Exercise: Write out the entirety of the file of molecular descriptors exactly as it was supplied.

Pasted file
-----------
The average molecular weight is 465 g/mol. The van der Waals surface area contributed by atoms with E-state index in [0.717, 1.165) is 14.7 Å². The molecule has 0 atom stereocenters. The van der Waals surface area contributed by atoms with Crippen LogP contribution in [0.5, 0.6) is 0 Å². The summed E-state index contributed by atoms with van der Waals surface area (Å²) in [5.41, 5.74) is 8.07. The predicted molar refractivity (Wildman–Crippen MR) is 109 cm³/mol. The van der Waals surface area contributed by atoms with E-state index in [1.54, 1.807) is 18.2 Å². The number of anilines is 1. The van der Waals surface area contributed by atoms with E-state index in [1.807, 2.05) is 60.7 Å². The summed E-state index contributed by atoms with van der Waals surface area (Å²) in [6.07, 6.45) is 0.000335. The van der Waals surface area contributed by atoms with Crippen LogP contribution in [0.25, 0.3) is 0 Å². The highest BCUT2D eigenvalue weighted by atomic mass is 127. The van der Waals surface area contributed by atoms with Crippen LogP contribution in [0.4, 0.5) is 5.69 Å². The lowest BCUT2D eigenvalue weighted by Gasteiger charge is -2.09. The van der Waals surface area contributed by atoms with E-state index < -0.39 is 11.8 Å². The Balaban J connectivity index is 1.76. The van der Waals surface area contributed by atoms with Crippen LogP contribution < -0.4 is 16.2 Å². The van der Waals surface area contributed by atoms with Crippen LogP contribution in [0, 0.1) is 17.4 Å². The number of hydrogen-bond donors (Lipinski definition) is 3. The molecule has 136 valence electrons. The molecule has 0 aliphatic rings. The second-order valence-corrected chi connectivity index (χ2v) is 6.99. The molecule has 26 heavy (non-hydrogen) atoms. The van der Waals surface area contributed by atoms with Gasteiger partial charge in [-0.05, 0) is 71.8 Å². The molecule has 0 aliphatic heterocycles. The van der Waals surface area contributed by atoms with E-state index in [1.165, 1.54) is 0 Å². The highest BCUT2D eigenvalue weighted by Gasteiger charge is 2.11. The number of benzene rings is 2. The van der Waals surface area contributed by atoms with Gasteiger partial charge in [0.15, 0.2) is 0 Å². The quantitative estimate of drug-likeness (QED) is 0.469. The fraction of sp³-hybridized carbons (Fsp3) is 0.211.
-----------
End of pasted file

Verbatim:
The average molecular weight is 465 g/mol. The van der Waals surface area contributed by atoms with E-state index in [0.717, 1.165) is 14.7 Å². The molecule has 0 atom stereocenters. The van der Waals surface area contributed by atoms with Crippen LogP contribution in [0.5, 0.6) is 0 Å². The summed E-state index contributed by atoms with van der Waals surface area (Å²) in [5.41, 5.74) is 8.07. The predicted molar refractivity (Wildman–Crippen MR) is 109 cm³/mol. The van der Waals surface area contributed by atoms with E-state index in [1.54, 1.807) is 18.2 Å². The number of anilines is 1. The van der Waals surface area contributed by atoms with E-state index in [1.807, 2.05) is 60.7 Å². The summed E-state index contributed by atoms with van der Waals surface area (Å²) in [6.07, 6.45) is 0.000335. The van der Waals surface area contributed by atoms with Crippen LogP contribution in [0.25, 0.3) is 0 Å². The highest BCUT2D eigenvalue weighted by atomic mass is 127. The van der Waals surface area contributed by atoms with Crippen LogP contribution in [0.4, 0.5) is 5.69 Å². The lowest BCUT2D eigenvalue weighted by Gasteiger charge is -2.09. The van der Waals surface area contributed by atoms with E-state index < -0.39 is 11.8 Å². The Balaban J connectivity index is 1.76. The van der Waals surface area contributed by atoms with Crippen LogP contribution < -0.4 is 16.2 Å². The van der Waals surface area contributed by atoms with Crippen LogP contribution in [0, 0.1) is 17.4 Å². The number of hydrogen-bond donors (Lipinski definition) is 3. The molecule has 136 valence electrons. The molecule has 0 aliphatic rings. The second-order valence-corrected chi connectivity index (χ2v) is 6.99. The molecule has 26 heavy (non-hydrogen) atoms. The van der Waals surface area contributed by atoms with Gasteiger partial charge in [-0.05, 0) is 71.8 Å². The molecule has 0 aliphatic heterocycles. The van der Waals surface area contributed by atoms with E-state index in [1.165, 1.54) is 0 Å². The highest BCUT2D eigenvalue weighted by Gasteiger charge is 2.11. The number of benzene rings is 2. The van der Waals surface area contributed by atoms with Gasteiger partial charge in [0.15, 0.2) is 0 Å². The quantitative estimate of drug-likeness (QED) is 0.469. The fraction of sp³-hybridized carbons (Fsp3) is 0.211.